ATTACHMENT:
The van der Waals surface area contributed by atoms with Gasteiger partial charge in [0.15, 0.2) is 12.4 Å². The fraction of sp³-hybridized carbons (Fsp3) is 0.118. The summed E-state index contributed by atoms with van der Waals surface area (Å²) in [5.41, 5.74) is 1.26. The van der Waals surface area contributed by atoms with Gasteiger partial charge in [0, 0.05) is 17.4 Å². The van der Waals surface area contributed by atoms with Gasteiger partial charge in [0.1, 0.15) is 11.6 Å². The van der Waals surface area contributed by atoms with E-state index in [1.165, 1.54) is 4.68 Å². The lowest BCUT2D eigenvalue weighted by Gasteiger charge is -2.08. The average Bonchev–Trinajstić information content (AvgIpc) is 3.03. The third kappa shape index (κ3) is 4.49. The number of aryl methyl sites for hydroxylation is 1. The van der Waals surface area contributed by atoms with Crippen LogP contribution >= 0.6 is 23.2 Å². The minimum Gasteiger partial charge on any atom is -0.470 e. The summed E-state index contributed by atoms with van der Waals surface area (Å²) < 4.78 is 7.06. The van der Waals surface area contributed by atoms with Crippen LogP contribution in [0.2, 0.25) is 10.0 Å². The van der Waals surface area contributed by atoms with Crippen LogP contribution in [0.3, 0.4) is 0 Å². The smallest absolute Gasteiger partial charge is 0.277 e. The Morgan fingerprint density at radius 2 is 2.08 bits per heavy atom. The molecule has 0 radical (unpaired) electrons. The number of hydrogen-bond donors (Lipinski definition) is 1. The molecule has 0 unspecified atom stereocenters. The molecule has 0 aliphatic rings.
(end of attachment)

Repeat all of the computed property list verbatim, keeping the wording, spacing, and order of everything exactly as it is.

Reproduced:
The van der Waals surface area contributed by atoms with Gasteiger partial charge in [0.15, 0.2) is 12.4 Å². The fraction of sp³-hybridized carbons (Fsp3) is 0.118. The summed E-state index contributed by atoms with van der Waals surface area (Å²) in [5.41, 5.74) is 1.26. The van der Waals surface area contributed by atoms with Gasteiger partial charge in [0, 0.05) is 17.4 Å². The van der Waals surface area contributed by atoms with Gasteiger partial charge in [0.1, 0.15) is 11.6 Å². The van der Waals surface area contributed by atoms with E-state index in [1.165, 1.54) is 4.68 Å². The lowest BCUT2D eigenvalue weighted by Gasteiger charge is -2.08. The average Bonchev–Trinajstić information content (AvgIpc) is 3.03. The third kappa shape index (κ3) is 4.49. The number of aryl methyl sites for hydroxylation is 1. The van der Waals surface area contributed by atoms with Crippen LogP contribution >= 0.6 is 23.2 Å². The minimum Gasteiger partial charge on any atom is -0.470 e. The summed E-state index contributed by atoms with van der Waals surface area (Å²) < 4.78 is 7.06. The van der Waals surface area contributed by atoms with Crippen LogP contribution in [0.2, 0.25) is 10.0 Å². The van der Waals surface area contributed by atoms with Crippen LogP contribution in [0.3, 0.4) is 0 Å². The smallest absolute Gasteiger partial charge is 0.277 e. The Morgan fingerprint density at radius 2 is 2.08 bits per heavy atom. The molecule has 0 radical (unpaired) electrons. The number of hydrogen-bond donors (Lipinski definition) is 1. The molecule has 0 unspecified atom stereocenters. The molecule has 0 aliphatic rings.